From the Field: Landscape Innovation Paving the Way... But Not Without Some Roadblocks
By Neive Tierney, MLA Candidate, University of Texas at Austin
The three projects I researched as part of LAF’s Case Study Investigation (CSI) program all share a common story: They are progressive landscapes featuring innovative components, which caused the projects to run into barriers during construction. These obstructions arose because each project was the first of its kind in its surroundings.
Houston’s Bagby Street Reconstruction is an example of a landscape architecture project that became a catalyst for political change. The project’s extensive use of rain gardens and the designers’ decision to reduce the street width and increase pedestrian area diverged from the traditional stormwater management systems accepted in Houston. Making such a radical change to something as institutional as street design did not happen without some serious push-back from various stakeholders.
In order to move the project along, the Mayor of Houston and her staff became involved and played a large role in the completion of the project. At the Bagby ribbon-cutting ceremony in 2013, the Mayor released a Complete Street Executive Order which called for changing the way streets are designed in all of Houston. The Bagby Street Reconstruction is a compelling example of landscape architecture’s influence on environmental progress. Both the client and design team were willing to take the difficult path to execute the design intent. Although this meant that the project took longer to implement than planned, its ultimate success resulted in widespread acceptance of this kind of stormwater management throughout the whole city. The design team is currently working on a similar project on the neighboring Brazos Street.
The park at the George W. Bush Presidential Library (GWBPL) is a true example of designing with nature in mind. The design intent was to set up the perfect conditions where native ecologies could effectively “work” on their own. The first task was to establish a vital and living soil. Finding a sufficient amount of healthy soil for a project of this size was impossible, so the design team had to construct their own. With the assistance of a team of soil consultants, 65,000 cubic yards of soil were repurposed for the site. Each specific ecosystem and plant community required its own soil type. Constructed soil had to be treated like the brown gold that it is. Every precaution was taken to protect soil from overheating and becoming compacted before it was used on the site.
Another crucial component of the GWBPL landscape is the native plant material. The project is composed of large swaths of vegetation types native to the Dallas area, such as blackland prairie. Ironically, local plant vendors generally did not sell these types of native plants and as such, sourcing plant material for the 15-acre park was no easy task. Plants were sourced from vendors in neighboring states, and many of the grasses were planted from seed. The outcome of this initial obstacle is that the demand from the GWBPL was so great that it changed the kinds of plant material now available in the region, with vendors now selling more native plants.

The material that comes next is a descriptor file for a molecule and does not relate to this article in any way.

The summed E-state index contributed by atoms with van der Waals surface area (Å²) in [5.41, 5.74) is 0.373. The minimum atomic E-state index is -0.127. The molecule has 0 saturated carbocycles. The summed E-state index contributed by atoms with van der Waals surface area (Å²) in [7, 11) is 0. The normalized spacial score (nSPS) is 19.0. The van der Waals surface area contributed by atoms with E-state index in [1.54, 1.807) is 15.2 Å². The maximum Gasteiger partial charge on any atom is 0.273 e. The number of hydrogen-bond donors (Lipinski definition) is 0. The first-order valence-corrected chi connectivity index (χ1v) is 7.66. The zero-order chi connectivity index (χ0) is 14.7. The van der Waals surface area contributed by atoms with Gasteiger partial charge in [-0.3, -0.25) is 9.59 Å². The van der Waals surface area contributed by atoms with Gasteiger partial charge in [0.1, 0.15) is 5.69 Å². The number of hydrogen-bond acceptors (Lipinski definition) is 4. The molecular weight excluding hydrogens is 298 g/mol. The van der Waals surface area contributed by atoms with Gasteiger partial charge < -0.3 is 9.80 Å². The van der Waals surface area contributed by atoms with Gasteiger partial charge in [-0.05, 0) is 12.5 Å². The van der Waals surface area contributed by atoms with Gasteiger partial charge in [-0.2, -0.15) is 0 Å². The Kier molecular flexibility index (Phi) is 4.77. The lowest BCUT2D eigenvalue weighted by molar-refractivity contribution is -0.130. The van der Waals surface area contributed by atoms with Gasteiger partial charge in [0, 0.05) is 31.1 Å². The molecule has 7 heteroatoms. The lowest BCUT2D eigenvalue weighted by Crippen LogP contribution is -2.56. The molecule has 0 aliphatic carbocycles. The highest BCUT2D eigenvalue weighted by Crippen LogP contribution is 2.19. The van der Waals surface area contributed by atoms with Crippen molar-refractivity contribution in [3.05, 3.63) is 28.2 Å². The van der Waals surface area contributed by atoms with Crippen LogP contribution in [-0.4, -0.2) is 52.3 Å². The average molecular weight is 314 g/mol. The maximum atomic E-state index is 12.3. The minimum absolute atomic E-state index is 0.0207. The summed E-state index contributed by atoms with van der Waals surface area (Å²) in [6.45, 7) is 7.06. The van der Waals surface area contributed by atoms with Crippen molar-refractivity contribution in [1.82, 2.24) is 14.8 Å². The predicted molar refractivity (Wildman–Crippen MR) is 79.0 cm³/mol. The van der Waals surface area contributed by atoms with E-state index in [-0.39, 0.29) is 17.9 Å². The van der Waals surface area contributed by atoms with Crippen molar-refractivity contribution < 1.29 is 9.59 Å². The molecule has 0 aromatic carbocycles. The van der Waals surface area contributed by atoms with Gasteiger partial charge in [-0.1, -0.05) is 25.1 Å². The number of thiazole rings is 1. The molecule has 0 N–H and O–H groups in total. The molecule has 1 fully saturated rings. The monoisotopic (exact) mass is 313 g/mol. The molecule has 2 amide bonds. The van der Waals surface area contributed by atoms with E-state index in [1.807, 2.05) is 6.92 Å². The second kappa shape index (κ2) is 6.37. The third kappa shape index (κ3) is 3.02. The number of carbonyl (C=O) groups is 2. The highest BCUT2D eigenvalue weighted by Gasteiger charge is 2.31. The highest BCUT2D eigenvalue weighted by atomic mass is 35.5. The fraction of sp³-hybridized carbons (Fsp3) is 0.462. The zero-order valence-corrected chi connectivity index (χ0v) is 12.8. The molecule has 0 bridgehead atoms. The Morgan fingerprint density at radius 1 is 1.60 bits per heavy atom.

The Belo Center for New Media is a facility on the University of Texas at Austin campus. Most of the campus is composed of more traditional plantings with turf lawns and many historic oak trees. Irrigation techniques are different depending on the section of campus, but the majority of campus is irrigated with potable water from the City of Austin. The courtyard landscape at the Belo Center uses a highly innovative water system. Air conditioning condensate is collected and run through a planted fountain that cleans water and circulates it back to the site for irrigation. In addition, all rainwater from the roof of the Belo Center is harvested and stored in on-site cisterns.
The sophisticated water system was difficult to implement and, in fact, did not work as planned until recently — years after the project’s completion. So many parties were involved in constructing this system that the design team had to make educational diagrams illustrating which group was responsible for each part of the system. These diagrams were posted at important locations around the site during construction. The delay in getting the system operational resulted in a much larger potable water demand than the design intended. However, starting this year, with all the problems corrected, the landscape will only be irrigated with recycled water, making it the first landscape on campus to not use any potable water for irrigation.
The innovative qualities of these projects required additional work from their design teams, but this extra effort led to projects with significantly higher environmental performance. By researching and documenting these projects through CSI, I have a clear example of the power behind innovative design. The inventive qualities of landscape architecture can not only result in a successful project; they can catalyze environmental improvements throughout entire systems.
Research Assistant Neive Tierney and Research Fellow Allan W. Shearer, Ph.D. are participating in LAF’s 2015 Case Study Investigation (CSI) program and working to evaluate the environmental, economic and social performance of three innovative landscape projects in Texas. Any opinions expressed in this article belong solely to the author. Their inclusion in this article does not reflect endorsement by LAF.